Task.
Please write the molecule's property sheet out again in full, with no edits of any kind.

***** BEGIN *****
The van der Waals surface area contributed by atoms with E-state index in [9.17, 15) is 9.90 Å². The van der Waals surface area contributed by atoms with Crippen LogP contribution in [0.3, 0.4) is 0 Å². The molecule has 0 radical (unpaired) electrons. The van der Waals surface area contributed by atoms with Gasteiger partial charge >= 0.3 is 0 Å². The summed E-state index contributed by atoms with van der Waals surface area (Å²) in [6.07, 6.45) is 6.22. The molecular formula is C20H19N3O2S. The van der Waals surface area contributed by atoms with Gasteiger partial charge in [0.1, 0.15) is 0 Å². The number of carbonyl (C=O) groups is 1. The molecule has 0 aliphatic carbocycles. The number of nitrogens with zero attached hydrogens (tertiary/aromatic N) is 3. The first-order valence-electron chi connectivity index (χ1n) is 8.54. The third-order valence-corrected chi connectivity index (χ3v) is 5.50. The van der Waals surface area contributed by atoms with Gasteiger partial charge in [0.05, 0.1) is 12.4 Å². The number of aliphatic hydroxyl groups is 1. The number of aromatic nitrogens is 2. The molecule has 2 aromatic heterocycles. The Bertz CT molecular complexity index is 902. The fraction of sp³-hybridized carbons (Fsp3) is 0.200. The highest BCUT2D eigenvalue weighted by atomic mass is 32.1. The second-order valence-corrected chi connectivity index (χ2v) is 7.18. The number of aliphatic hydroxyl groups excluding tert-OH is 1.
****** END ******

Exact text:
The van der Waals surface area contributed by atoms with E-state index in [9.17, 15) is 9.90 Å². The van der Waals surface area contributed by atoms with Crippen LogP contribution in [0.3, 0.4) is 0 Å². The molecule has 0 radical (unpaired) electrons. The van der Waals surface area contributed by atoms with Gasteiger partial charge >= 0.3 is 0 Å². The summed E-state index contributed by atoms with van der Waals surface area (Å²) in [6.07, 6.45) is 6.22. The molecular formula is C20H19N3O2S. The van der Waals surface area contributed by atoms with Gasteiger partial charge in [0.1, 0.15) is 0 Å². The number of carbonyl (C=O) groups is 1. The molecule has 0 aliphatic carbocycles. The number of nitrogens with zero attached hydrogens (tertiary/aromatic N) is 3. The first-order valence-electron chi connectivity index (χ1n) is 8.54. The third-order valence-corrected chi connectivity index (χ3v) is 5.50. The van der Waals surface area contributed by atoms with Gasteiger partial charge in [0.05, 0.1) is 12.4 Å². The number of aliphatic hydroxyl groups is 1. The number of aromatic nitrogens is 2. The molecule has 2 aromatic heterocycles. The Bertz CT molecular complexity index is 902. The fraction of sp³-hybridized carbons (Fsp3) is 0.200. The highest BCUT2D eigenvalue weighted by atomic mass is 32.1. The second-order valence-corrected chi connectivity index (χ2v) is 7.18. The number of aliphatic hydroxyl groups excluding tert-OH is 1.